This banking giant’s blunder could have been avoided if a little more thought had gone into the timing of the “#AskJPM” Q&A. As it turns out, people weren’t that keen to listen to the wisdom of banker Jimmy Lee while JP Morgan was being hit by $13 million in fines for its conduct during the financial crisis. According to communications expert Paul Argenti, JP Morgan pulled the campaign and “realised their reputation wasn’t what it once was.”
In a painfully misguided attempt at cashing in on the anniversary of 9/11, AT&T tweeted a photo of the New York skyline, with the Twin Towers shown on a handheld device. “We apologise to anyone who felt our post was in poor taste,” they tweeted, after deleting the photo. “The image was solely meant to pay respect to those affected by the 9/11 tragedy.”
Supermarket giant Tesco took immediate action to remove its Everyday Value burgers from stores, after it was revealed that up to 30% of them were made with horsemeat. However, Tesco’s social media team weren’t quite so quick, failing to stop a rather unfortunately worded pre-scheduled tweet from going out in the aftermath of the incident: “It’s sleepy time so we’re off to hit the hay. See you at 8am for more #TescoTweets”.
After going into administration earlier this year, HMV was forced to lay off thousands of employees. One of these employees happened to be in charge of the official HMV Twitter account, and they proceeded to live-tweet the “mass execution”.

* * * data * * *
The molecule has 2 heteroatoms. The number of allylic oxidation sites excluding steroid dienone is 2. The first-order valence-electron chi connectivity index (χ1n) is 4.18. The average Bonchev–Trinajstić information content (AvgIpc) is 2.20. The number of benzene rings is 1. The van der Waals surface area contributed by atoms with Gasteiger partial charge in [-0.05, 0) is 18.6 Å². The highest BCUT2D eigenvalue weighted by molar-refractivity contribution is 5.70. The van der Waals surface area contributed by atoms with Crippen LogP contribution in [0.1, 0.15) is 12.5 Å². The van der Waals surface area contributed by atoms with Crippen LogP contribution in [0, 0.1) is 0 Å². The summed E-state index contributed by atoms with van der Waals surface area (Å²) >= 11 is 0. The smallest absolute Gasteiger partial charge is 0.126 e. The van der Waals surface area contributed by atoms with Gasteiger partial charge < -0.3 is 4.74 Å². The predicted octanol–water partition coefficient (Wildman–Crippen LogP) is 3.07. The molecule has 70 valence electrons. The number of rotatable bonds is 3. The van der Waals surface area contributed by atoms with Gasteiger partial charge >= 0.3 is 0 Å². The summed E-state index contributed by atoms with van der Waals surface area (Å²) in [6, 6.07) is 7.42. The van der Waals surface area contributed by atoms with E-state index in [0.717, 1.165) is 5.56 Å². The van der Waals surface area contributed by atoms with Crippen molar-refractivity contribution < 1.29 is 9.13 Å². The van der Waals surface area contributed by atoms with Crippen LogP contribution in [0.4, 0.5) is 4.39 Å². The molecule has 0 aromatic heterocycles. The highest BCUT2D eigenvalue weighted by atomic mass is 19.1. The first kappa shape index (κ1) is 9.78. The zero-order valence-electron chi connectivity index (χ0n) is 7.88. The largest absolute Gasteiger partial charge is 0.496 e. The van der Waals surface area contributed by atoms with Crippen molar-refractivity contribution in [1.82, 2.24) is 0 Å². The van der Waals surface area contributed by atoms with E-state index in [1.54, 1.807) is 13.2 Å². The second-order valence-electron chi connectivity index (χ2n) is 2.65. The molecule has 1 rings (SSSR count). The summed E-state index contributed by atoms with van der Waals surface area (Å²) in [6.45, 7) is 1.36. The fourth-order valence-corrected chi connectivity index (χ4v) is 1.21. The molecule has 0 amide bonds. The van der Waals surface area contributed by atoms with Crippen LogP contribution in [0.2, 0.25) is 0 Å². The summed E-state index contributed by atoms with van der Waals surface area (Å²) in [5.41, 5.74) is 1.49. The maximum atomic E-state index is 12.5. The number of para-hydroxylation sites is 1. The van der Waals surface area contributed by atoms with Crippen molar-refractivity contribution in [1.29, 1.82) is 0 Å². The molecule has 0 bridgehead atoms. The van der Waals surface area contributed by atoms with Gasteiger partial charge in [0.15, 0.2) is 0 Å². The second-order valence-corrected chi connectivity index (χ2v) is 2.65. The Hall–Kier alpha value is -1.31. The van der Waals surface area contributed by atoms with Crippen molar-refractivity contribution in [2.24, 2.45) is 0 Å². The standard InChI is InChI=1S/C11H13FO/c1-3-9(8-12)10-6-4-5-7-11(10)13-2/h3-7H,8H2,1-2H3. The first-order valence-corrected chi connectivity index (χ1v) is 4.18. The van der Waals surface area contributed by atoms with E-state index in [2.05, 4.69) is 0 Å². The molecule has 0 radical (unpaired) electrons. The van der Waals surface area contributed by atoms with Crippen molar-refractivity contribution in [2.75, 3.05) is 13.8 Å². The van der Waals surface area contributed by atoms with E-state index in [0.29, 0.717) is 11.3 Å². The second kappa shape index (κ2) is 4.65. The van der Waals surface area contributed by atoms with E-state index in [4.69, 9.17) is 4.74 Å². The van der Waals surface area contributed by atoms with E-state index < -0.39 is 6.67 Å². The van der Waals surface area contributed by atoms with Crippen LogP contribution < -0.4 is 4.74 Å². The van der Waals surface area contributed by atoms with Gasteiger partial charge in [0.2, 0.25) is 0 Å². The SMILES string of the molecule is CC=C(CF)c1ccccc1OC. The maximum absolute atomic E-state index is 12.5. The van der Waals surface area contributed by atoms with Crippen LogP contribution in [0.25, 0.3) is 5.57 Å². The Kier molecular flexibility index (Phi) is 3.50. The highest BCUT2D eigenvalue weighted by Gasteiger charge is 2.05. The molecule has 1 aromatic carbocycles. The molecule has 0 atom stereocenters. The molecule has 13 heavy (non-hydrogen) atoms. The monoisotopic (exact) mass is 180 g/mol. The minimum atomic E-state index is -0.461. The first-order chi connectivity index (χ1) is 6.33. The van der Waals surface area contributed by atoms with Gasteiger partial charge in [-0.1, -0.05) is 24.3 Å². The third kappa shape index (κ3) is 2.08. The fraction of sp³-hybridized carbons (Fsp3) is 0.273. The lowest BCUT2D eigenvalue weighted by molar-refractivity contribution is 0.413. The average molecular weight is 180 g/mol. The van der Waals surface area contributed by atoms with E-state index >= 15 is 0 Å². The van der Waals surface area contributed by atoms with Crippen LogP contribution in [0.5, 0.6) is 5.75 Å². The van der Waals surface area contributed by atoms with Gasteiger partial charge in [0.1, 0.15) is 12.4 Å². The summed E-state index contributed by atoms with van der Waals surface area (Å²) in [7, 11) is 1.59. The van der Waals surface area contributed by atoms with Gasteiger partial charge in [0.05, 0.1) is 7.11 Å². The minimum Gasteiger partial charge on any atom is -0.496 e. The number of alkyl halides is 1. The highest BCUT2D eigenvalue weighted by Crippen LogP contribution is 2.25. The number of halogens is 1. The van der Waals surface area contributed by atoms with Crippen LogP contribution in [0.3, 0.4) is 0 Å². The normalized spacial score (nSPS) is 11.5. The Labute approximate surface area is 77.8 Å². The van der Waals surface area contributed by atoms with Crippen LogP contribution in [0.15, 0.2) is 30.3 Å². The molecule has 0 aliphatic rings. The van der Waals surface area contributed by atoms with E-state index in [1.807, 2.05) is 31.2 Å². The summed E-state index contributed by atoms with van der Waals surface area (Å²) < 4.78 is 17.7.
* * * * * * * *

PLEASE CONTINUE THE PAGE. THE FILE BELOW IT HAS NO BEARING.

Cole really merits his own list, so often is he causing controversy. This year, in reference to the crisis in Syria, he tweeted: “Boots on the ground or not, let’s not forget about sandals, pumps and loafers. #Footwear”. Speaking to Details Magazine about a 2011 tweet that made light of the riots in Cairo, Cole stated that he believes offensive tweets can do your business good:
“Billions of people read my inappropriate, self-promoting tweet, I got a lot of harsh responses, and we hired a crisis management firm,” Cole told Details. “If you look at lists of the biggest Twitter gaffes ever, we’re always one through five. But our stock went up that day, our e-commerce business was better, the business at every one of our stores improved, and I picked up 3,000 new followers on Twitter. So on what criteria is this a gaffe?”